Aims and Concept

The Transylvanian Museum in Gundelsheim is the only museum outside of Romania that deals with the culture and history of the Transylvanian Saxons in the context of their multi-ethnic and multi-religious environment.

A selection of its extremely huge collection (more than 19,000 objects) is shown in a permanent exhibition over 500 m² on the first floor of the building. Seven themes serve as examples of Transylvania’s colourful history and multi-faceted culture, from the Middle Ages to the present. Special emphasis is placed on explaining Transylvania’s cultural history in a European context and the very specific identity processes and social orders in a multi-ethnic environment. By demonstrating the traditional social order in Transylvania that was characterised by collaboration, the museum may be the inspiration for a culture of democratic cooperation and tolerance in a united Europe.

Special exhibitions are held on the museum’s upper floor several times a year. This upper floor covers a space of approximately 100 m². It is also home to a Glass Cabinet and a study collection that deals with Transylvanian textiles, pottery and important gold and silversmithing works from the region. Since 2023, the upper floor of the museum has also housed the Picture Gallery and the museum’s Graphic Cabinet with works by Transylvanian artists from five centuries.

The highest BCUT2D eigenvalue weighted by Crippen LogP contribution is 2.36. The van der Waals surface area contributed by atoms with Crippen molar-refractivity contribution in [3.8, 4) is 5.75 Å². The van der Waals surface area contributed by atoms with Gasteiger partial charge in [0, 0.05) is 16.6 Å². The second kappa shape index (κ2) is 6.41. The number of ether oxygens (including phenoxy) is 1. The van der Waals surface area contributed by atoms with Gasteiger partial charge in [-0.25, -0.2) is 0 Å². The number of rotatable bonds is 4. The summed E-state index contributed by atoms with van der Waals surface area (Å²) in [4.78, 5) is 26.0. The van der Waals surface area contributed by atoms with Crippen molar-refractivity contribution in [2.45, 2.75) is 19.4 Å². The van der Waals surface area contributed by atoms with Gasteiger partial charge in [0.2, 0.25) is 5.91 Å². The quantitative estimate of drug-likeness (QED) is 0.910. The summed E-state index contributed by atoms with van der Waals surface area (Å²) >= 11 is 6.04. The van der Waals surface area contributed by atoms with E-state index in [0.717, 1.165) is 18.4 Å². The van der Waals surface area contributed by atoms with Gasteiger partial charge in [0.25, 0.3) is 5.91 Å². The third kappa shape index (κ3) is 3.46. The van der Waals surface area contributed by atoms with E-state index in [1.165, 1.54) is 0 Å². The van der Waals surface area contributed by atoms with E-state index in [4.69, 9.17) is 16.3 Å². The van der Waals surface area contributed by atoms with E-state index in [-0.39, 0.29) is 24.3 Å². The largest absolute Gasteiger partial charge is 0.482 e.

During the fifty-five years of its existence, more than 500,000 visitors have visited the museum. Just as many people have been to see the special exhibitions organised by the Transylvanian Museum in Transylvania, in other European countries (France, Austria, Hungary) and in cooperation projects with other museums in Germany that are also sponsored by the federal government. For decades there have been science collaborations with museums in Transylvania, for example the ASTRA National Museum and the Brukenthal Museum in Sibiu, and the art museum in Braşov. These cooperations have continued and been extended and have resulted in numerous scientific publications.

  • Room

    Room “neighbourhood system”